RENAISSANCE PENDANTS masks. It is of German work of about the year 1530. Distinct from these princely monograms are those employed for religious purposes, particularly the monograms of Christ and the Virgin. Probably the finest example of the numerous pendants in the form of a single figure, particularly of those whose formation is suggested by a large baroque pearl, is the merman jewel in the possession of Lord Clanricarde. The figure, whose body is made of a single pearl, with head and arms of white enamel and tail of brilliant yellow, green, and blue, wields a jaw-bone in the right hand, and an enameled satyr’s mask as a shield in the left.

This magnificent Italian jewel was brought from India by Lord Canning. Pendants of somewhat similar character, often representing a mermaid holding a comb in one hand and a mirror in the other, are to be found in the Vienna, Windsor, Waddesdon, and other collections. They are almost invariably of German workmanship. Among many other jewels of similar formation the most important is a pendant in the form of a dragon in the Galerie dApollon of the Louvre. The modeling and general form of this jewel is very fine, and its enamel-work, chiefly of white and light blue, in the design of circles and chevrons, especially on the wings, is most admirable. It is Spanish work of the highest quality, and was bequeathed by Baron Davillier,who procured it.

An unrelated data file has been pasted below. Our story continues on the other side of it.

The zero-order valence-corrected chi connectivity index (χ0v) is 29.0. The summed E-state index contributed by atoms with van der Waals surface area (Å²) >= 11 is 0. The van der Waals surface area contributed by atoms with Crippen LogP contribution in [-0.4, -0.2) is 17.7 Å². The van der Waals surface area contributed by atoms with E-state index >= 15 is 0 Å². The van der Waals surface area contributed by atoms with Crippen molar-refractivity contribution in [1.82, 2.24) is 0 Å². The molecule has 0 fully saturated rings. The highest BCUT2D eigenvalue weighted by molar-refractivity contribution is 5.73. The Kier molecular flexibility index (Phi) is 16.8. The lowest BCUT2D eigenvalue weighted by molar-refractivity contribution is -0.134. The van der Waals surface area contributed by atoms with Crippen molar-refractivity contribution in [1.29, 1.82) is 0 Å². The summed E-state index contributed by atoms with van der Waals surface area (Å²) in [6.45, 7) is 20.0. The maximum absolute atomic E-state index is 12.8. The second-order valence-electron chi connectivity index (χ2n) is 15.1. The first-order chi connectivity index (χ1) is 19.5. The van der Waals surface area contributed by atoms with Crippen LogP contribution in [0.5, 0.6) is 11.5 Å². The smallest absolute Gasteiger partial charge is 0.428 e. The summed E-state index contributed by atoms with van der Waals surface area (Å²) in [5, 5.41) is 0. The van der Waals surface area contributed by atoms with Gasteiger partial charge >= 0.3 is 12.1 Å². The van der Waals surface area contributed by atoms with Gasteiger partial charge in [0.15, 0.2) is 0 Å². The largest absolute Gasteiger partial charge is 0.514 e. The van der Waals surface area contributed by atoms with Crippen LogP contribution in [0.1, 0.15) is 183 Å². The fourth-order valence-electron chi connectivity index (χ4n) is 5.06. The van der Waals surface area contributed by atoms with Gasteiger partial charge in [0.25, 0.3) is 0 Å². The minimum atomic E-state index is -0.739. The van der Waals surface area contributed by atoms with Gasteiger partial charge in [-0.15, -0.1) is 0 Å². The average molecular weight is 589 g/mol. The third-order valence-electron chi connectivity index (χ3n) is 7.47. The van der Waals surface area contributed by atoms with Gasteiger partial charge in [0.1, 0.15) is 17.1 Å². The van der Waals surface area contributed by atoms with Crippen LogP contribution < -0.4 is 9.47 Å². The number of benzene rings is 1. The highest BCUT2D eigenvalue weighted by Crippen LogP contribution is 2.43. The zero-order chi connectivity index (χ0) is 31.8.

Of other animal forms are those of a lion, a dromedary, a dog, and a fish, birds include, besides a dove (the symbol of the Holy Ghost), eagles, cocks, parrots, and pelicans.

Among miscellaneous pendants worn in Renaissance times attached to the neck-chain mention must be made of whistles. These were formed of a pipe or tube, sometimes in the form of a pistol, through which the air is carried into a hole in a ball, thus producing the sound. Whistles of this kind were designed by Diirer and Brosamer, and they are shown suspended at the neck in the engraved portraits of William, Duke of Juliers, and of John of Leyden by Aldegrever, in the portrait of a man by Lucas Cranach the elder (1472-1553) in the Louvre, and in portraits of the Margrave Philibert of Baden (1549) by Hans Schopfer the elder at Munich and Nuremberg. Silver whistles of somewhat similar construction, ornamented with a mermaid or siren, or with a lion or sea-horse, were frequently worn also as charms in the sixteenth and seventeenth centuries.